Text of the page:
Alfred Hitchcock was born in the 19th century but gave birth in the 20th century to the age of modern filmmaking. Famous for his wit, inventive appreciation of the macabre, and a firm belief that suspense involves bringing a victim out from the shadows into the light he crafted the kinds of movies that made you care about characters even while reaching for your cholesterol medication.
He also has a lot to teach. To fellow filmmakers and fans alike. Which is why we’ve chosen him as the first teacher in a new series of weekly articles where master movie-makers share their insights.
Throughout his life, Hitchcock was candid about his methods and philosophies (amongst other things he flung around freely). Here’s a bit of free film school from a true visionary.
Make Your Audience Suffer…
Perhaps one of his most famous quotations, Hitchcock also seemed to delight in that suffering. His work echoed a sentiment that putting people on the edge of their seats was the furthest back he wanted them.
The climaxes of Vertigo and others are strong examples, but consider flicks like Rope and Rear Window where he shows us the danger early and spends the entire film – an entire damned runtime – stewing in the possibility of getting caught or seeing a loved one murdered by a violent man. These are testaments to a intractable dedication to producing gooseflesh.
There’s no more invested audience than one that shares each emotional or physical threat with the character – and Hitchcock managed to do it without resorting to cheap tricks or sensationalism.
…But Give Them Pleasure
“The same pleasure they have when they wake up from a nightmare.”
At the end of Rear Window, Hitchcock drops a spoonful of sugar in the form of a cascade of character wrap ups – Miss Lonelyhearts has a musician beau, the dancer sees her love return home, the couple who lost their dog has a new one, and Lisa (Grace Kelly) cheekily pretends to read a travel magazine next to her man played by Jimmy Stewart (who now humorously has one more broken leg than he began with).
That sugar comes after the heart attack of the rest of the movie. No matter how terrible he treats us, Hitchcock somehow manages a sweet, Hollywood ending. There is light at the end of the tunnel. Just make sure you don’t get stabbed when you walk out into it.
Know the Difference Between Mystery and Suspense
Be the Best Salesman of Your Films
Today, directors go on press junkets, give countless interviews and attempt to be ambassadors for the piece of art they worked hard to make. The marketing aspect has evolved over the years, but Hitchcock was never shy with his own projects, and often became the star of extended trailers. His famous cameo appearances helped with that.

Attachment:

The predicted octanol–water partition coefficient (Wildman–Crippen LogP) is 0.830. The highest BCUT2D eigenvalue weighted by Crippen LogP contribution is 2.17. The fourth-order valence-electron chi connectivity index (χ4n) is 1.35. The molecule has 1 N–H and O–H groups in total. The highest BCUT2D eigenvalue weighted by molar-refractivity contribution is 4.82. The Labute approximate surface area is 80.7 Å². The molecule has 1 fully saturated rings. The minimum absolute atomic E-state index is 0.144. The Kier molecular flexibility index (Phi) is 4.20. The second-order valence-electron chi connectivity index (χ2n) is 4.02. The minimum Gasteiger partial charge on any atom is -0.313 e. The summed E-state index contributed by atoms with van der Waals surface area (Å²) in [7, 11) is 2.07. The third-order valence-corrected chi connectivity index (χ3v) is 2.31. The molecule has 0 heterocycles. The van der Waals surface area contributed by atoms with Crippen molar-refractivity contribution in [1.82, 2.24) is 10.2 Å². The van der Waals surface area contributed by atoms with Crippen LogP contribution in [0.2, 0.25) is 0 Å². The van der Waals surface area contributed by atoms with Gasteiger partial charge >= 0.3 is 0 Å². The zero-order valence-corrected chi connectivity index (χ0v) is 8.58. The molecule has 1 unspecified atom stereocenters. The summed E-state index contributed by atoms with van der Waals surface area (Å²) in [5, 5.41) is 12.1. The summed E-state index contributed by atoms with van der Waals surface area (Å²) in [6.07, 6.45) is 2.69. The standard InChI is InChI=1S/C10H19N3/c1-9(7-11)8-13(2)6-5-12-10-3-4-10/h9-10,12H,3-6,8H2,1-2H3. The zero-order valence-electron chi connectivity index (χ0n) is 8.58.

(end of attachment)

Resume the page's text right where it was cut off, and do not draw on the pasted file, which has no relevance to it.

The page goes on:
One of the best is “A Guided Tour with Alfred Hitchcock” where the frumpy old genius helped us plan our summer vacation by mocking outdoor activity and shilling for North By Northwest. It’s a solid hook for a movie that takes a trip all over the map.
Of course, he got away with it because he had a watchable presence, a dry humor, and a clean comic delivery. Trailers could use this level of creativity, although it seems clear that this lesson isn’t universal for all directors. David Fincher makes it a point to be involved heavily in the trailer process, but some filmmakers aren’t well-versed enough in what sells and why.
The real point is to be disarming while still advocating for your work. Maybe this exact scenario wouldn’t work for most, but the best modern example is Peter Jackson with his extensive video blogs of his productions. He’s grabbing a spotlight, letting fans in on the process and delivering the goods even before the movie has begun shooting. That’s salesmanship.
Don’t Fear the Pigeonhole
“I am a typed director. If I made Cinderella, the audience would immediately be looking for a body in the coach.”
A tongue in cheek comment to be sure, but Hitchcock was never afraid of his own living legacy. That’s mostly because he loved the movies he made, seeing himself as built for the genre. And, honestly, can you imagine Hitchcock making anything else? Even his comedy The Trouble With Harry is morbid and focused on a dead body. His solution for a sore throat? Cut it.
The guy loved dark humor.
His films managed to be a mixture of noir, comedy, suspense and blood. He was fine with being pigeonholed, but maybe that’s because his particular hole was rather large.
Meanwhile, who else would have loved a Cinderella movie from Hitchcock?
It Doesn’t Matter What the Movie is About
The emotional response. That’s what matters.
What Have We Learned
These tips may seem to focus on a particular style, but they speak wholly to storytelling at its core. It doesn’t matter what genre you’re working with or what kind of tale you want to tell (or enjoy), challenging your characters and your audience is an elegant way to get them involved. Don’t make things safe for yourself, for your characters or for the people seated in the dark ready to be entertained.
For more lessons from Hitchcock and comments on hearing his audience scream while writing, finishing his film before he starts a single take, and explaining how catastrophe can change a person, check out his legendary interview with Peter Bogdanovich (who might end up in this weekly series as well).
See you next Wednesday